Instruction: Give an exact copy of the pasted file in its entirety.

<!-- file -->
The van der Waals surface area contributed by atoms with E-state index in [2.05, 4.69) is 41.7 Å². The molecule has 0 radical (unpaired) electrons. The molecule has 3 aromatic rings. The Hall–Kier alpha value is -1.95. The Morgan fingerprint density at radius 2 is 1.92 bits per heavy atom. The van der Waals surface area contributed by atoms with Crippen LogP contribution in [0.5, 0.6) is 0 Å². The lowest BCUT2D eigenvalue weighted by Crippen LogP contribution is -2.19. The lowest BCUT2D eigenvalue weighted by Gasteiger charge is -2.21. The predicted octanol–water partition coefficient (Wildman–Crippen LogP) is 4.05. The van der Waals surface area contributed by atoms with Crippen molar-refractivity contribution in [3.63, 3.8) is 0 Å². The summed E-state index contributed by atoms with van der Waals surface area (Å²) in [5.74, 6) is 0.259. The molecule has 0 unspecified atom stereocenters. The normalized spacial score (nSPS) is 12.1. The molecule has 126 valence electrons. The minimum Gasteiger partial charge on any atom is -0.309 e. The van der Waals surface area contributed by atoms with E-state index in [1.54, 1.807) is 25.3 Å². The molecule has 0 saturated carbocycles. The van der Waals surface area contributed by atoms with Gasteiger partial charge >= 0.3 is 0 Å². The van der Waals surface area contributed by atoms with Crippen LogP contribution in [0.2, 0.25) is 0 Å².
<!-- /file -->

The van der Waals surface area contributed by atoms with E-state index in [2.05, 4.69) is 41.7 Å². The molecule has 0 radical (unpaired) electrons. The molecule has 3 aromatic rings. The Hall–Kier alpha value is -1.95. The Morgan fingerprint density at radius 2 is 1.92 bits per heavy atom. The van der Waals surface area contributed by atoms with Crippen LogP contribution in [0.5, 0.6) is 0 Å². The lowest BCUT2D eigenvalue weighted by Crippen LogP contribution is -2.19. The lowest BCUT2D eigenvalue weighted by Gasteiger charge is -2.21. The predicted octanol–water partition coefficient (Wildman–Crippen LogP) is 4.05. The van der Waals surface area contributed by atoms with Crippen molar-refractivity contribution in [3.63, 3.8) is 0 Å². The summed E-state index contributed by atoms with van der Waals surface area (Å²) in [5.74, 6) is 0.259. The molecule has 0 unspecified atom stereocenters. The normalized spacial score (nSPS) is 12.1. The molecule has 126 valence electrons. The minimum Gasteiger partial charge on any atom is -0.309 e. The van der Waals surface area contributed by atoms with E-state index in [1.54, 1.807) is 25.3 Å². The molecule has 0 saturated carbocycles. The van der Waals surface area contributed by atoms with Gasteiger partial charge >= 0.3 is 0 Å². The van der Waals surface area contributed by atoms with Crippen LogP contribution in [0.2, 0.25) is 0 Å².